Career Related Anxiety

Every week I deal with clients who are resistant, reluctant, or even paralyzed in tackling the hard work involved in determining a new career direction after it’s become apparent that a new direction should be found. All kinds of anxieties surface:

  • Will I ever be able to find a career that’s right for me?
  • Am I qualified for the kinds of careers I might be interested in?
  • I’m a generalist and all the careers I can think of involve specialization
  • How can I know I’ll succeed in trying something different?
  • Suppose I make the wrong choice?

Etc., etc.

The one element that’s common to all these anxieties is thinking too far ahead. Not that these anxieties are misplaced, it’s just that they’re premature.

Finding The Right Career & Overcoming Anxiety

The process of identifying a new career path that is likely to be fulfilling and successful needs to be methodical. One step at a time. And the first step is EXPLORATION. As you begin to explore possibilities you will learn more about what’s involved in types of work, and you’ll start to get a sense of what resonates and what doesn’t. What’s doable and what’s not. What kid of compensation you can expect. What advancement opportunities are likely. What qualifications or training might be necessary, and your ability/willingness to acquire those. In sum, what the pluses and minuses are.

Think about applying this analogy to your career search process: Imagine that you’ve decided that you need a vacation. You might start with determining that, rather than two weeks at a beach resort or touring some national parks you’d instead like to go to Europe (you’ve already narrowed your options but still have a huge number of possibilities). But you’re not sure where in Europe would make the most sense. What would you do? You might talk to some friends who recently made a European trip. You’d look at some guide books and search online for relevant information. You might consult with a travel agent. You’d be looking at costs, of course, and weighing pluses (e.g. beautiful scenery, great food, interesting museums) and minuses (unpredictable weather, COVID risk, transportation complexities) All of these steps are part of the exploration necessary to reach an optimal decision. That’s not to say that this process would guarantee a perfect vacation. But you’d be a lot more likely to wind up a satisfied vacationer than if you didn’t undertake this process and instead relied on choosing a destination that you got excited about after seeing an Anthony Bourdain episode.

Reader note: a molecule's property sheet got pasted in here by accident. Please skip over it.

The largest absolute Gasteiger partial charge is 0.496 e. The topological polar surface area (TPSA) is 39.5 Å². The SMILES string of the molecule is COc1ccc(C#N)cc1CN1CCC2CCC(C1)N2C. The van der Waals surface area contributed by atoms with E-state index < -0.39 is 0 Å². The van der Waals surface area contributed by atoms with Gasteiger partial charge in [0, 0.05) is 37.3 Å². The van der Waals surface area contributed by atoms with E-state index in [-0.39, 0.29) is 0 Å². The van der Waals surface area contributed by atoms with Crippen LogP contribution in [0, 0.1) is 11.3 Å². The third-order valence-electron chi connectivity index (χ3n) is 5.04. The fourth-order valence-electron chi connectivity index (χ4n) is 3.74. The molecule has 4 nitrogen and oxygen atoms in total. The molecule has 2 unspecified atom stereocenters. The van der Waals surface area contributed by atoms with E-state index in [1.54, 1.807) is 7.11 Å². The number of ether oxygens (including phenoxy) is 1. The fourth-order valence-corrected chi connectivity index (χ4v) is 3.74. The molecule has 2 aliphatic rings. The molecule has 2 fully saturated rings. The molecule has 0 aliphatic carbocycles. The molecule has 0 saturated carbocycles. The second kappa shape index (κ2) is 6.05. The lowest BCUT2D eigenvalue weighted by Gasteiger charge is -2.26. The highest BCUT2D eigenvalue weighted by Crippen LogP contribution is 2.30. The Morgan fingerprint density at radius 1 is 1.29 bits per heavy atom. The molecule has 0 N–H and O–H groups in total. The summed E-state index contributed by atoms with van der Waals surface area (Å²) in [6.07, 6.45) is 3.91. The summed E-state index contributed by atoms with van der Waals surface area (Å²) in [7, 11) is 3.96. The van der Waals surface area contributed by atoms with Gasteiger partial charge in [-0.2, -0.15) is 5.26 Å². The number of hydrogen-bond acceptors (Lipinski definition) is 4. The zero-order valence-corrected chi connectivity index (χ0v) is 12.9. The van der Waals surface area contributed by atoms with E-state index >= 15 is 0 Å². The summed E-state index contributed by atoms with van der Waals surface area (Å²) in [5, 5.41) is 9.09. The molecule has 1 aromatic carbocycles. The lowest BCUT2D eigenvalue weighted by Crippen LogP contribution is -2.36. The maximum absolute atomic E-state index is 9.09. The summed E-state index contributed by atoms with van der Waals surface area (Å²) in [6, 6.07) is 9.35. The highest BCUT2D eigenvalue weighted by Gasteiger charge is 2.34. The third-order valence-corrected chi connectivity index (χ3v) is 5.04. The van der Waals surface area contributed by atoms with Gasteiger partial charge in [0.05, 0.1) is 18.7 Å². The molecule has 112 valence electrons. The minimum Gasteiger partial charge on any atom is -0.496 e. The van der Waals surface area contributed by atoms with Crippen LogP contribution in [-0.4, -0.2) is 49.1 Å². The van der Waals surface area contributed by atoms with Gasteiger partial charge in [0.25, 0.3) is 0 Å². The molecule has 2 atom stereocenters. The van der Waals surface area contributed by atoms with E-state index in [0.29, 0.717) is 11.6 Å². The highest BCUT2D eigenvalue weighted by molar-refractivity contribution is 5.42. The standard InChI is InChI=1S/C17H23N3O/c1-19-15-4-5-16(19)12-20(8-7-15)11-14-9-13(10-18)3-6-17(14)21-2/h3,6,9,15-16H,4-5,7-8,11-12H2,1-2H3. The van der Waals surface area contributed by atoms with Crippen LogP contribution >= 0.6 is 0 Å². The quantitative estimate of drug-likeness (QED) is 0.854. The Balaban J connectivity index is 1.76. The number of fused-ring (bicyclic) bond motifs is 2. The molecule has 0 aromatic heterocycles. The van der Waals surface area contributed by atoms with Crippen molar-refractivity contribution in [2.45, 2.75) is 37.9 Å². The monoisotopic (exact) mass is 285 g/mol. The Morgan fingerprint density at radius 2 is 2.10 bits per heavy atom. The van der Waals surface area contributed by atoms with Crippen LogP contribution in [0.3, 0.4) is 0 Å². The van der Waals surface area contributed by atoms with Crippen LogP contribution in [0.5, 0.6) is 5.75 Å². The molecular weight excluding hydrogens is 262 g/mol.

So I urge you to approach the exploration of careers knowing that as you explore you’ll be increasing your knowledge, and as your knowledge increases you’ll be more and more likely to make the right decision. That should help relieve some of your anxiety. As will partnering with me in the process, helping you craft exactly the right kind of exploration and the steps necessary to maximize its value. Reach out to me at